Today was technically the second, but really the first part of Katie’s adventures through the land of pediatric surgery and diagnostics. All told, this went about as well as we could possibly hope.

We got up at an ungodly hour of morning to feed her before she went in. She needed to have eaten four hours prior to going in just in case sedation was needed for her. I went in to get her at 5:55a. She was still sound asleep. I touched her gently, she rolled away from me. The only way I could get her to wake up was to pick her up. Then, she was awake. Poor thing.

She ate her usual bowl of Earth’s Best Oatmeal (she LOVES this) and had her bottle. She was finished with the whole thing at 6:25a. I let her play in her seat (helps to keep the spitting up to a minimum if she plays in her feeding seat for 15 minutes after she eats). While she was doing this, I got dressed, and started putting Ben’s adventure bag together as he was going to play at a friend’s house. An aside, we are blessed with awesome friends who think nothing (or very little) of taking our energetic, not quite potty trained, almost four year old for a significant part of the day, and find ways to keep him entertained. It’s a relief to not have to worry about him — at all — while we’re dealing with these other things.

We finished getting everyone ready and left the house for our trek to All Children’s, St. Pete (with a brief side trip to drop off Ben). P was worried because he had only been able to get out there once and hadn’t been able to find the parking lot or the entrance. With me along, we managed to find both easily and arrived with plenty of time to spare.

After receiving our visitor’s passes, we checked in in the radiology clinic and sat in the waiting room filling out a very small amount of paperwork related to the possible sedation. We had pre-registered, so we didn’t have to do all the regular admittance paperwork. Katie was tagged and we waited more.

When we were called back, we went straight to the CT room. They had me lay Katie down on the scanner bed and they started strapping her onto the table. This was not something that Katie went for at all. She started sobbing before they had all the straps on her. We tried giving her a pacifier. She didn’t go for it at all. Katie has been off pacifiers since she was three months old.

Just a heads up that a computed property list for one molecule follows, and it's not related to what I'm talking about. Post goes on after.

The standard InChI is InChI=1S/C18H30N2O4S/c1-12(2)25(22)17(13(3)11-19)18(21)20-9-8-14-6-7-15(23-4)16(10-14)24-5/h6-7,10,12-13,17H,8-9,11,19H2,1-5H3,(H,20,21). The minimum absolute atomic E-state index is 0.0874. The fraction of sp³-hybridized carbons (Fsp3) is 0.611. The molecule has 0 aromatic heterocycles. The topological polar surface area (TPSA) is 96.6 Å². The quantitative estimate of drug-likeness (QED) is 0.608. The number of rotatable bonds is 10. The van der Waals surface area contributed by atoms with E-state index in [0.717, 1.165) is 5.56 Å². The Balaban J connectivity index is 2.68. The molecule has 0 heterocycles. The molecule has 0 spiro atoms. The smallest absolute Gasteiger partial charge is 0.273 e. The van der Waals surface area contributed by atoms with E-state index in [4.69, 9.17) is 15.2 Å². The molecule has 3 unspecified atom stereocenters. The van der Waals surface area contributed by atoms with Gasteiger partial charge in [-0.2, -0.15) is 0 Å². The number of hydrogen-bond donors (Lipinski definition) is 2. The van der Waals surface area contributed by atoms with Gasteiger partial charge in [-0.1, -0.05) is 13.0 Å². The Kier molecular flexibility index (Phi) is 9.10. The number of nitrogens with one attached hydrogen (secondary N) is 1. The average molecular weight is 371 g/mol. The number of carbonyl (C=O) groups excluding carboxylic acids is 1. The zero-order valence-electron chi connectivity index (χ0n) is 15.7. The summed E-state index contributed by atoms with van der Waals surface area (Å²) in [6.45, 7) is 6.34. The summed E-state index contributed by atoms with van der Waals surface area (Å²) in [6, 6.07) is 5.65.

So, we were taken to the radiology holding area where they asked us questions about her weight and so forth and we waited for a nurse practitioner to decide what drug they were going to use.

After about fifteen minutes, she looked Katie over, made a decision and then we waited a few more minutes while they prepared her medicine. It was given to her orally, so no IV thank goodness. She started getting drowsy fairly quickly, but would not let go for me. I handed her over to P and he managed to sway her all the way out. This was a first for him … two children and an untold number of friends’ children who have been rocked by him in the past, this is the very first time a child has fallen asleep in his arms.

It was like moving Jell-o she was so loose and thoroughly out. We took her back to the CT scan room and it was very easy to put her on the table lightly strap her in place and take the scans. It took maybe five minutes for them to get the scans they wanted.

We took her back to the holding area to wait for her to come out of sedation. The nurses shooed us off to the cafeteria as it was lunchtime and neither of us had eaten yet. So, we left Katie with them and went quickly to the cafeteria. Let me take a moment to say that their food is actually edible. I wouldn’t necessarily order it as take out, but for hospital food, it was really quite good. We were there about 20 minutes when we received a call to let us know she was awake.

We hurried back upstairs and found a small group of nurses fussing over her as she laid on the gurney. We didn’t have any clear liquid for her, so they gave us some pedialyte which she drank and held down for a few minutes. With that we were free to leave.

We won’t know the results of the scans until our doctor receives them, but I feel confident that we’re not going to be surprised by the result. We are both feeling much more confident about our decision to use All Children’s as a result of this experience.

Monday, Katie will meet her neurosurgeon. I’ll be sure to report that experience as well.